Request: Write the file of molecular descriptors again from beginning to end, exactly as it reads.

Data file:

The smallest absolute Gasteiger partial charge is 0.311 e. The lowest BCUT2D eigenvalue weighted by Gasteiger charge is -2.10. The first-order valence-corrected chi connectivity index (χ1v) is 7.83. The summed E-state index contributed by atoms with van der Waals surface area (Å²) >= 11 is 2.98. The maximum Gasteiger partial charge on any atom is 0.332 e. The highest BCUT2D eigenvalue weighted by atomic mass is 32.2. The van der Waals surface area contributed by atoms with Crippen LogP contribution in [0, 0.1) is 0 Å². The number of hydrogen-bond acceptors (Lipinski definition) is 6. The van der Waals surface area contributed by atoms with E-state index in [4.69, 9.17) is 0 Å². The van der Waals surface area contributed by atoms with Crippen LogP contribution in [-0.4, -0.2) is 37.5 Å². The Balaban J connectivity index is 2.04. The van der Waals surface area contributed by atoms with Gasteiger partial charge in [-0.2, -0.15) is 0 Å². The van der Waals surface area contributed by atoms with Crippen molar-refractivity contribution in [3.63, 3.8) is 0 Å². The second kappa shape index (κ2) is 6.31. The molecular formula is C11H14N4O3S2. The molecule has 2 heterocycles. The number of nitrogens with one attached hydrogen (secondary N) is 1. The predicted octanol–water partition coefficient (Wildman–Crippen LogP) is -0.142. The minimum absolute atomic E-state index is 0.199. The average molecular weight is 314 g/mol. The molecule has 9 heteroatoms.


The smallest absolute Gasteiger partial charge is 0.311 e. The lowest BCUT2D eigenvalue weighted by Gasteiger charge is -2.10. The first-order valence-corrected chi connectivity index (χ1v) is 7.83. The summed E-state index contributed by atoms with van der Waals surface area (Å²) >= 11 is 2.98. The maximum Gasteiger partial charge on any atom is 0.332 e. The highest BCUT2D eigenvalue weighted by atomic mass is 32.2. The van der Waals surface area contributed by atoms with Crippen LogP contribution in [0, 0.1) is 0 Å². The number of hydrogen-bond acceptors (Lipinski definition) is 6. The van der Waals surface area contributed by atoms with E-state index in [4.69, 9.17) is 0 Å². The van der Waals surface area contributed by atoms with Crippen LogP contribution in [-0.4, -0.2) is 37.5 Å². The Balaban J connectivity index is 2.04. The van der Waals surface area contributed by atoms with Gasteiger partial charge in [-0.2, -0.15) is 0 Å². The van der Waals surface area contributed by atoms with Crippen molar-refractivity contribution in [3.63, 3.8) is 0 Å². The second kappa shape index (κ2) is 6.31. The molecular formula is C11H14N4O3S2. The molecule has 2 heterocycles. The number of nitrogens with one attached hydrogen (secondary N) is 1. The predicted octanol–water partition coefficient (Wildman–Crippen LogP) is -0.142. The minimum absolute atomic E-state index is 0.199. The average molecular weight is 314 g/mol. The molecule has 9 heteroatoms.